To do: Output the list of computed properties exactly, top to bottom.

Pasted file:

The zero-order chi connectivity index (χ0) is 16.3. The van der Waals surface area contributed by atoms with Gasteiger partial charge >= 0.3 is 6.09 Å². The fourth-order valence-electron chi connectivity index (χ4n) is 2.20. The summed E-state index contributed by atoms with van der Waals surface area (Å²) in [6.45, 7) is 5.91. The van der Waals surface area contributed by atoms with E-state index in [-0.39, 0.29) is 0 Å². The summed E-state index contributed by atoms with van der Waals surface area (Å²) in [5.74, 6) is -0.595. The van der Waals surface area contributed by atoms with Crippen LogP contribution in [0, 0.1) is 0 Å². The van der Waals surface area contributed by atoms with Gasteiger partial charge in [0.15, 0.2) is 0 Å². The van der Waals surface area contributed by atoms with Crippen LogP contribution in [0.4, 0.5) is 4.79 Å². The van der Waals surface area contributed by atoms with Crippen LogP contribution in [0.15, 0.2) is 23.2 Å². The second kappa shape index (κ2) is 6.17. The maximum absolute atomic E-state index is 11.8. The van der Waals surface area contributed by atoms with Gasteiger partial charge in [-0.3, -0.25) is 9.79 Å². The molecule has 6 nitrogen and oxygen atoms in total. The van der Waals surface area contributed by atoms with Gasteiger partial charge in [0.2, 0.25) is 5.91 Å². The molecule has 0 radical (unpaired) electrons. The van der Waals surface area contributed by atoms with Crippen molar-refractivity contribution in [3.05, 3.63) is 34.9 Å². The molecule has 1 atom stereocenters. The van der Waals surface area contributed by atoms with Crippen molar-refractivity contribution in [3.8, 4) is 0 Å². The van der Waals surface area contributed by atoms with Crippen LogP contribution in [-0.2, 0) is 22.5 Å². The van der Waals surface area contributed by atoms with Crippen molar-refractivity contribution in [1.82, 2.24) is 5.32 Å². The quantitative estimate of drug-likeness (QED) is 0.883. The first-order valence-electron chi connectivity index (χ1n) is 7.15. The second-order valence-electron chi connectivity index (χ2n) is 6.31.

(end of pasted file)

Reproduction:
The zero-order chi connectivity index (χ0) is 16.3. The van der Waals surface area contributed by atoms with Gasteiger partial charge >= 0.3 is 6.09 Å². The fourth-order valence-electron chi connectivity index (χ4n) is 2.20. The summed E-state index contributed by atoms with van der Waals surface area (Å²) in [6.45, 7) is 5.91. The van der Waals surface area contributed by atoms with E-state index in [-0.39, 0.29) is 0 Å². The summed E-state index contributed by atoms with van der Waals surface area (Å²) in [5.74, 6) is -0.595. The van der Waals surface area contributed by atoms with Crippen LogP contribution in [0, 0.1) is 0 Å². The van der Waals surface area contributed by atoms with Gasteiger partial charge in [0.15, 0.2) is 0 Å². The van der Waals surface area contributed by atoms with Crippen LogP contribution in [0.4, 0.5) is 4.79 Å². The van der Waals surface area contributed by atoms with Crippen LogP contribution in [0.15, 0.2) is 23.2 Å². The second kappa shape index (κ2) is 6.17. The maximum absolute atomic E-state index is 11.8. The van der Waals surface area contributed by atoms with Gasteiger partial charge in [-0.3, -0.25) is 9.79 Å². The molecule has 6 nitrogen and oxygen atoms in total. The van der Waals surface area contributed by atoms with Gasteiger partial charge in [0.2, 0.25) is 5.91 Å². The molecule has 0 radical (unpaired) electrons. The van der Waals surface area contributed by atoms with Crippen molar-refractivity contribution in [3.05, 3.63) is 34.9 Å². The molecule has 1 atom stereocenters. The van der Waals surface area contributed by atoms with Crippen molar-refractivity contribution in [3.8, 4) is 0 Å². The van der Waals surface area contributed by atoms with Crippen LogP contribution in [-0.2, 0) is 22.5 Å². The van der Waals surface area contributed by atoms with Crippen molar-refractivity contribution in [1.82, 2.24) is 5.32 Å². The quantitative estimate of drug-likeness (QED) is 0.883. The first-order valence-electron chi connectivity index (χ1n) is 7.15. The second-order valence-electron chi connectivity index (χ2n) is 6.31.